Friday, March 21, 2014

The Passing of Two (Very Funny) Roanoke Area Giants

A couple of people I have truly treasured over many years died in the past couple of days, leaving a big hole in our community. They are Mary Bland Armistead, a former newspaper colleague of mine, and Dr. Robert Paine, a man who helped get me sober. Here's a short recollection of each:

Mary B as a reporter in about 1950
Mary Bland Armistead

Mary B was the very definition of an FFV (First Families of Virginia) with her DAR and Civil War General ancestor, but she was also one of the funniest people I ever knew. I worked with her at the Roanoke daily paper's features department in the late 1970s for two or three years and she was not just our best writer, she was the old lady (even then I thought of her as old because she was a good bit older than me; she died at 96) who said outrageous things.

She was a legend for a good while at the local daily in Roanoke, winning a sportswriting award early in her career (when women didn't do those things) and setting standards for prose that have rarely been met since. Always the consummate professional, always fall-down funny.

I was walking ahead of her down the hall to the bathroom one day and she chirped, "Dan Smith you have a very nice ass." I nearly fell down laughing. Nobody else heard it, I'm afraid, and when I told the story, they refused to believe me.

Another early morning, a newish writer from Pittsburgh named Jan Ackerman stormed into the office, slammed her purse on her desk and yelped, "How long does it take to be accepted in this town?" It was, of course, a rhetorical question from a new Salemite, but Mary Bland (she was never just Mary) jumped right on it: "Seven generations, my dear," she said cheerfully.

The office whisper about the old maid Mary B was that she had a long-time secret lover, a construction worker. It was one of those stories about people from opposite sides of the track finding something in each other that I truly wanted to believe, but I never found evidence of it. So I believed it anyway. It would have been so Mary Bland.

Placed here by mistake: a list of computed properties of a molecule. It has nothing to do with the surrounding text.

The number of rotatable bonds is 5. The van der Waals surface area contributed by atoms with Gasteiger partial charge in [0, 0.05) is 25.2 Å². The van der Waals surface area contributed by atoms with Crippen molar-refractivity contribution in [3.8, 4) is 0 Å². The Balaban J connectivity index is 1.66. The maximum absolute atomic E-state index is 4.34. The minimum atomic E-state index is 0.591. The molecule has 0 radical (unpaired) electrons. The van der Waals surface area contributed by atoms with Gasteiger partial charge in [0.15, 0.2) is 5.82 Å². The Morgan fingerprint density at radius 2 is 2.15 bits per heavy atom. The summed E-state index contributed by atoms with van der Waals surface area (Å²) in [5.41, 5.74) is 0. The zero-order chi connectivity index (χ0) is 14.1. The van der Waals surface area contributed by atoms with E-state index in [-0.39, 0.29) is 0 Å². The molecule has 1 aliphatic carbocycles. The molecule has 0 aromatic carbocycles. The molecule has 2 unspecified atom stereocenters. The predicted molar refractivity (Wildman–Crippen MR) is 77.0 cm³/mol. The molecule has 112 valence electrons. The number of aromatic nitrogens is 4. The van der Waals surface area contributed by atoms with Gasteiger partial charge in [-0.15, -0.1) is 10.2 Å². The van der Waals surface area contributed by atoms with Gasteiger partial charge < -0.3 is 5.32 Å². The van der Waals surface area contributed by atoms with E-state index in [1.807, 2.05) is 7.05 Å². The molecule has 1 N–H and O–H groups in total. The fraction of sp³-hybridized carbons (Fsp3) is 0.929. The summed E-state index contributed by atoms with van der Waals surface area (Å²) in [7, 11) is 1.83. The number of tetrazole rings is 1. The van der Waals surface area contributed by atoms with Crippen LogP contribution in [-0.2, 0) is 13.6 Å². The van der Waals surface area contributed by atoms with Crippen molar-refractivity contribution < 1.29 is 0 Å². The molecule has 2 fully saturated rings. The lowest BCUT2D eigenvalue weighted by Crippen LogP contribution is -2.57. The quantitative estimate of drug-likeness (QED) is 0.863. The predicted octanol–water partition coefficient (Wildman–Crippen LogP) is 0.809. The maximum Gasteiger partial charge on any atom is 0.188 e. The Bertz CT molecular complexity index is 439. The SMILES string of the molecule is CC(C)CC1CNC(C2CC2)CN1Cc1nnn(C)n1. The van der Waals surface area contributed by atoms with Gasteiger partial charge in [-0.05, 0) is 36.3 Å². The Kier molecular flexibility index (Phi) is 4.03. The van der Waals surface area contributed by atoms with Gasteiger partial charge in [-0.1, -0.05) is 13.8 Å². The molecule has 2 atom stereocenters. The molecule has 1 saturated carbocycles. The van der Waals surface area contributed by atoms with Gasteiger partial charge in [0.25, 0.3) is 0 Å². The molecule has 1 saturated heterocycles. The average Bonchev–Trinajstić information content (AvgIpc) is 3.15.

Grandoc Bob Paine

Dr. Bob, as everybody in AA for about two generations called him, helped me find a version of a higher power that propelled me into what is sitting on the edge of being 20 years of sobriety. He was a piller of that community for more than 50 years and helped start a branch that catered to medical people, but there was a lot more to Doc than even that, although that will be his Roanoke Valley legacy.

Doc, who was 88 when he died, was a physician at the Veterans Administration for many years and his daughter and my long-time friend Emily Paine Brady Carter (I think that's up to date with her married names) once told me he had been in private practice with a Dr. Hurt. She said Ripley's Believe it or Not had noted the pairing: Drs. Hurt and Paine.

Like Mary Bland, Doc had this cultured and sweet flavored Southern accent, soft and soothing, but also like Mary B, so funny that it was often hard to stand in his presence. His one-liners were droll, flat and required attention to get the full flavor, the quick wit and the impact. He kept his darling wife, Alice, a softspoken woman with an equal intelligence, in stitches. I suspect that's the primary reason their marriage was close to 65 years old (a good guess by me). Just a perfect couple in the sense that they loved each other every day they lived and they didn't have to make it up as they went.

I was in AA a number of times between 1971--when the court sent me as punishment for drunk driving--and finally getting sober in 1994 (I hope for the final time). Doc never deserted me, even when I was failing consistently to do what I needed to do to get sober. It was 23 years between my first white chip (announcing my intention to get sober) and my one-year chip, but Doc was always there from the time I first met him, always patient, always with the right advice, but only when asked. He was never my sponsor, but he was always a guiding light and an inspiration. He told me that the higher power I chose was just fine, even if it didn't correspond with anybody else's. "The importance here is that you have one," he said, "not what it looks like."

Doc probably would not approve of me saying anything publicly about his membership in a secret society, but I need to take that chance because there are a lot of people like me who would just love to say, "Thank you, Dr. Bob, for my life." And not all of them were his medical patients.

(Photo of Mary Bland: Roanoke Times. Sorry I don't have a photo of Dr. Bob, but it seems the elderly today are not available on the internet. I have a great shot of Doc and Alice somewhere, but wasn't able to locate it for this post. If I find it, I'll post it.)

2 comments:

  1. Great tribute to 2 great people!

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  2. Would that we could all have such people in our lives -- and maybe learn, as I believe you have, to BE such people in the lives of others.

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